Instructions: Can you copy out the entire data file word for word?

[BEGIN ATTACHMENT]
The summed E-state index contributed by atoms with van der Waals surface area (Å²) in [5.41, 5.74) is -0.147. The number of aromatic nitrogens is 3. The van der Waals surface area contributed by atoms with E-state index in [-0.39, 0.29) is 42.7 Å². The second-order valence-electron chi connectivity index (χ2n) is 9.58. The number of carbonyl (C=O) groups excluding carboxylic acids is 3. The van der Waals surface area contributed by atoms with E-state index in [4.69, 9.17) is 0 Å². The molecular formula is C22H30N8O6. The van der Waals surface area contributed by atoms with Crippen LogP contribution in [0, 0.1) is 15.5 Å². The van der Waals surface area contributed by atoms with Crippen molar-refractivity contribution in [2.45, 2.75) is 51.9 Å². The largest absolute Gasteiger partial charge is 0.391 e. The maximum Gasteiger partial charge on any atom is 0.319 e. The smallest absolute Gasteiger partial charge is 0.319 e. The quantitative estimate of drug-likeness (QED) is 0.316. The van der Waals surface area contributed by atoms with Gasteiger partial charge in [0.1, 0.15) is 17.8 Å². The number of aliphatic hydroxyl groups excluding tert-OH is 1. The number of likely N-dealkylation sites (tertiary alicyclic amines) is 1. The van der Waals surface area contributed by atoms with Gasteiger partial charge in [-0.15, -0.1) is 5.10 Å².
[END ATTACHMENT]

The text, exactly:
The summed E-state index contributed by atoms with van der Waals surface area (Å²) in [5.41, 5.74) is -0.147. The number of aromatic nitrogens is 3. The van der Waals surface area contributed by atoms with E-state index in [-0.39, 0.29) is 42.7 Å². The second-order valence-electron chi connectivity index (χ2n) is 9.58. The number of carbonyl (C=O) groups excluding carboxylic acids is 3. The van der Waals surface area contributed by atoms with E-state index in [4.69, 9.17) is 0 Å². The molecular formula is C22H30N8O6. The van der Waals surface area contributed by atoms with Crippen LogP contribution in [0, 0.1) is 15.5 Å². The van der Waals surface area contributed by atoms with Crippen molar-refractivity contribution in [2.45, 2.75) is 51.9 Å². The largest absolute Gasteiger partial charge is 0.391 e. The maximum Gasteiger partial charge on any atom is 0.319 e. The smallest absolute Gasteiger partial charge is 0.319 e. The quantitative estimate of drug-likeness (QED) is 0.316. The van der Waals surface area contributed by atoms with Gasteiger partial charge in [0.1, 0.15) is 17.8 Å². The number of aliphatic hydroxyl groups excluding tert-OH is 1. The number of likely N-dealkylation sites (tertiary alicyclic amines) is 1. The van der Waals surface area contributed by atoms with Gasteiger partial charge in [-0.15, -0.1) is 5.10 Å².